Microsoft has positioned the Desktop as the root of all other objects in the imaginary hierarchy depicted by Explorer's tree. This includes all drives, the Control Panel, My Network Places, My Documents, and — in terms of the layout of the interface — the Start Menu and all running applications.
The following topics cover some fundamental tasks when dealing with the desktop and other aspects of the shell, such as making sure your desktop layout remains intact and tweaking the Start Menu.
Windows XP has a bunch of ways for you to save — and later retrieve — your preferences, but the inconsistent way Microsoft uses and names these features can be confusing and irritating. The best way to deal with schemes, styles, and themes is to understand their scope and learn when to use them.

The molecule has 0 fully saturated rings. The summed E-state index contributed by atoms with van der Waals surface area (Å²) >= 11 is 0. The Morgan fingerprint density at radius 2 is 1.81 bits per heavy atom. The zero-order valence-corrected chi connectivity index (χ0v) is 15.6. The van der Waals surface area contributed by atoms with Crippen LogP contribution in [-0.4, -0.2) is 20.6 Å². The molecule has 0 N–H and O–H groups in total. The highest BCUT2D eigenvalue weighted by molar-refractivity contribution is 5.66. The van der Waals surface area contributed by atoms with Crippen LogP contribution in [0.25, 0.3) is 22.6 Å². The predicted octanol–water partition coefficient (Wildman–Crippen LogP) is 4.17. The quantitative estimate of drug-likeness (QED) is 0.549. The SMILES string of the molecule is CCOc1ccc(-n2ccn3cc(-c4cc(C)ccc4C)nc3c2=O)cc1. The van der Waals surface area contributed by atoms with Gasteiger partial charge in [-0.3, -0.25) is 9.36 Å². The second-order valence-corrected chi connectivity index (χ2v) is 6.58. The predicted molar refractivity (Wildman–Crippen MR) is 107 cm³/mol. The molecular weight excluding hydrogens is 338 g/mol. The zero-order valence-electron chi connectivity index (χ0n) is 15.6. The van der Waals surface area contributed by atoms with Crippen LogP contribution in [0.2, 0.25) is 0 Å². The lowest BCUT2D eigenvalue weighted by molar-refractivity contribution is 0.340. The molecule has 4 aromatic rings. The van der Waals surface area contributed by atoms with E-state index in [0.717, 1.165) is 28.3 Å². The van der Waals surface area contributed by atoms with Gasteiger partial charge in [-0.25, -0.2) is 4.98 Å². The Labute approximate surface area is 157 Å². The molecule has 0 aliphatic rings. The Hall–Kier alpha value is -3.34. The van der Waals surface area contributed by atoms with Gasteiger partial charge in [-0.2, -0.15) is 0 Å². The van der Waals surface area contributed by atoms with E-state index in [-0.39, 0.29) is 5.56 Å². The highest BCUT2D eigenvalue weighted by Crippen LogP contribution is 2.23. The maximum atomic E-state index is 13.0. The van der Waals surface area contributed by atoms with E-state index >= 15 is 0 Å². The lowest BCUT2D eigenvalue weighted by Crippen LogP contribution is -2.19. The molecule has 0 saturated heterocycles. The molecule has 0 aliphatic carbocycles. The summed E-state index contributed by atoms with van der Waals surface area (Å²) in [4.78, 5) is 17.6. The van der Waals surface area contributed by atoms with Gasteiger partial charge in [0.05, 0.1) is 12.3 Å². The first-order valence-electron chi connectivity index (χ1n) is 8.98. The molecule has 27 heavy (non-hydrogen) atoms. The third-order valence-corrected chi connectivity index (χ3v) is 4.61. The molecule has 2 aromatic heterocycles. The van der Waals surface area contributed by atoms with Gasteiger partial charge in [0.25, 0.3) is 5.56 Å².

A scheme is a saved collection of settings in a single dialog box. For example, you can save your current mouse pointer selections under a scheme name by going to Control Panel → Mouse → Pointers. This not only makes it easier to quickly switch between multiple sets of mouse pointers (such as one for when you're wearing your glasses and one for when you're not), but it allows you to quickly undo changes made by Windows and other applications.
Other dialogs that use schemes include Control Panel → Power Options → Power Schemes tab and Control Panel → Sounds and Audio Devices → Sounds tab. In previous versions of Windows, ...